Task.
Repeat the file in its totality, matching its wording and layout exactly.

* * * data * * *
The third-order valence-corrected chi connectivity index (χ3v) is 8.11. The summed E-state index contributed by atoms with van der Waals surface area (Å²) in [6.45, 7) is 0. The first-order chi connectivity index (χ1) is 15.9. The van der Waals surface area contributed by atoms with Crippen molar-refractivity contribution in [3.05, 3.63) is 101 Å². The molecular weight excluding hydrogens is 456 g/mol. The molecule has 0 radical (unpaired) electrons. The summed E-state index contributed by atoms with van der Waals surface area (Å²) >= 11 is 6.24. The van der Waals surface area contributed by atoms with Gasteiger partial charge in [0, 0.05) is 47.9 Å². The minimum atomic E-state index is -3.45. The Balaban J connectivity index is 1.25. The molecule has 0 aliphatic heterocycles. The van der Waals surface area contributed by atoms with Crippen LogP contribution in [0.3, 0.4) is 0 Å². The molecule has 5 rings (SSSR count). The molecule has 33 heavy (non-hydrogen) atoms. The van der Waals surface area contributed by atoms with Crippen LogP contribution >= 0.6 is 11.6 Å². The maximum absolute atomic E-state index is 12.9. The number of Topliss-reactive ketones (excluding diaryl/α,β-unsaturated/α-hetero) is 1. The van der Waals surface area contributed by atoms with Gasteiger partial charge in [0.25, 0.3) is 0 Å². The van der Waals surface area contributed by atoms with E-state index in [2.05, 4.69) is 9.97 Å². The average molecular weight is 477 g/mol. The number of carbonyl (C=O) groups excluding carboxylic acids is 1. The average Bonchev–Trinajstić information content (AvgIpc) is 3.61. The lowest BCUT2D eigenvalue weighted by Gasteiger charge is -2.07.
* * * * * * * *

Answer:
The third-order valence-corrected chi connectivity index (χ3v) is 8.11. The summed E-state index contributed by atoms with van der Waals surface area (Å²) in [6.45, 7) is 0. The first-order chi connectivity index (χ1) is 15.9. The van der Waals surface area contributed by atoms with Crippen molar-refractivity contribution in [3.05, 3.63) is 101 Å². The molecular weight excluding hydrogens is 456 g/mol. The molecule has 0 radical (unpaired) electrons. The summed E-state index contributed by atoms with van der Waals surface area (Å²) >= 11 is 6.24. The van der Waals surface area contributed by atoms with Gasteiger partial charge in [0, 0.05) is 47.9 Å². The minimum atomic E-state index is -3.45. The Balaban J connectivity index is 1.25. The molecule has 0 aliphatic heterocycles. The van der Waals surface area contributed by atoms with Crippen LogP contribution in [0.3, 0.4) is 0 Å². The molecule has 5 rings (SSSR count). The molecule has 33 heavy (non-hydrogen) atoms. The van der Waals surface area contributed by atoms with Crippen LogP contribution >= 0.6 is 11.6 Å². The maximum absolute atomic E-state index is 12.9. The number of Topliss-reactive ketones (excluding diaryl/α,β-unsaturated/α-hetero) is 1. The van der Waals surface area contributed by atoms with Gasteiger partial charge in [0.25, 0.3) is 0 Å². The van der Waals surface area contributed by atoms with E-state index in [2.05, 4.69) is 9.97 Å². The average molecular weight is 477 g/mol. The number of carbonyl (C=O) groups excluding carboxylic acids is 1. The average Bonchev–Trinajstić information content (AvgIpc) is 3.61. The lowest BCUT2D eigenvalue weighted by Gasteiger charge is -2.07.